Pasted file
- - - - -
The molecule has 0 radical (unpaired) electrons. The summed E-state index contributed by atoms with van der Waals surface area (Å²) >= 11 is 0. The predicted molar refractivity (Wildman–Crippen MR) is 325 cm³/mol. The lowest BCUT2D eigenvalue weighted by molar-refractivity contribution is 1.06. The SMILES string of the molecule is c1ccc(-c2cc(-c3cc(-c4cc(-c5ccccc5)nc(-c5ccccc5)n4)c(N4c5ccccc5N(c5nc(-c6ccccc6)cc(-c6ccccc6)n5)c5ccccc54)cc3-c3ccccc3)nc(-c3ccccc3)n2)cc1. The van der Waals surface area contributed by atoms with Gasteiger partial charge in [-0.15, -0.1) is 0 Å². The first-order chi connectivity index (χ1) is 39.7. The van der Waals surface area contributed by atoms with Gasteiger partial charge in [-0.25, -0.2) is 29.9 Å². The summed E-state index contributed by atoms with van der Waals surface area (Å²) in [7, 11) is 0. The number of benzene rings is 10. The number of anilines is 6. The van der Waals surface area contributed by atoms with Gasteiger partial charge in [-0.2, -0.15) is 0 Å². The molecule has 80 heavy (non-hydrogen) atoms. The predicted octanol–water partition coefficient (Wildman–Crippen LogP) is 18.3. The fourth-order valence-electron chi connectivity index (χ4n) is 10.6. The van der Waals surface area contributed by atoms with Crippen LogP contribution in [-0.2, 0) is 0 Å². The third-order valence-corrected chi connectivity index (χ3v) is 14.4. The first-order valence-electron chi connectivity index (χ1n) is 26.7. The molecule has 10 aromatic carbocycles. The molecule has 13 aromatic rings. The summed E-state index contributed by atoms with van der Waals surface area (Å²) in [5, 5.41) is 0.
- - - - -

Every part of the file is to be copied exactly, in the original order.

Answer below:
The molecule has 0 radical (unpaired) electrons. The summed E-state index contributed by atoms with van der Waals surface area (Å²) >= 11 is 0. The predicted molar refractivity (Wildman–Crippen MR) is 325 cm³/mol. The lowest BCUT2D eigenvalue weighted by molar-refractivity contribution is 1.06. The SMILES string of the molecule is c1ccc(-c2cc(-c3cc(-c4cc(-c5ccccc5)nc(-c5ccccc5)n4)c(N4c5ccccc5N(c5nc(-c6ccccc6)cc(-c6ccccc6)n5)c5ccccc54)cc3-c3ccccc3)nc(-c3ccccc3)n2)cc1. The van der Waals surface area contributed by atoms with Gasteiger partial charge in [-0.15, -0.1) is 0 Å². The first-order chi connectivity index (χ1) is 39.7. The van der Waals surface area contributed by atoms with Gasteiger partial charge in [-0.25, -0.2) is 29.9 Å². The summed E-state index contributed by atoms with van der Waals surface area (Å²) in [7, 11) is 0. The number of benzene rings is 10. The number of anilines is 6. The van der Waals surface area contributed by atoms with Gasteiger partial charge in [-0.2, -0.15) is 0 Å². The molecule has 80 heavy (non-hydrogen) atoms. The predicted octanol–water partition coefficient (Wildman–Crippen LogP) is 18.3. The fourth-order valence-electron chi connectivity index (χ4n) is 10.6. The van der Waals surface area contributed by atoms with Crippen LogP contribution in [-0.2, 0) is 0 Å². The third-order valence-corrected chi connectivity index (χ3v) is 14.4. The first-order valence-electron chi connectivity index (χ1n) is 26.7. The molecule has 10 aromatic carbocycles. The molecule has 13 aromatic rings. The summed E-state index contributed by atoms with van der Waals surface area (Å²) in [5, 5.41) is 0.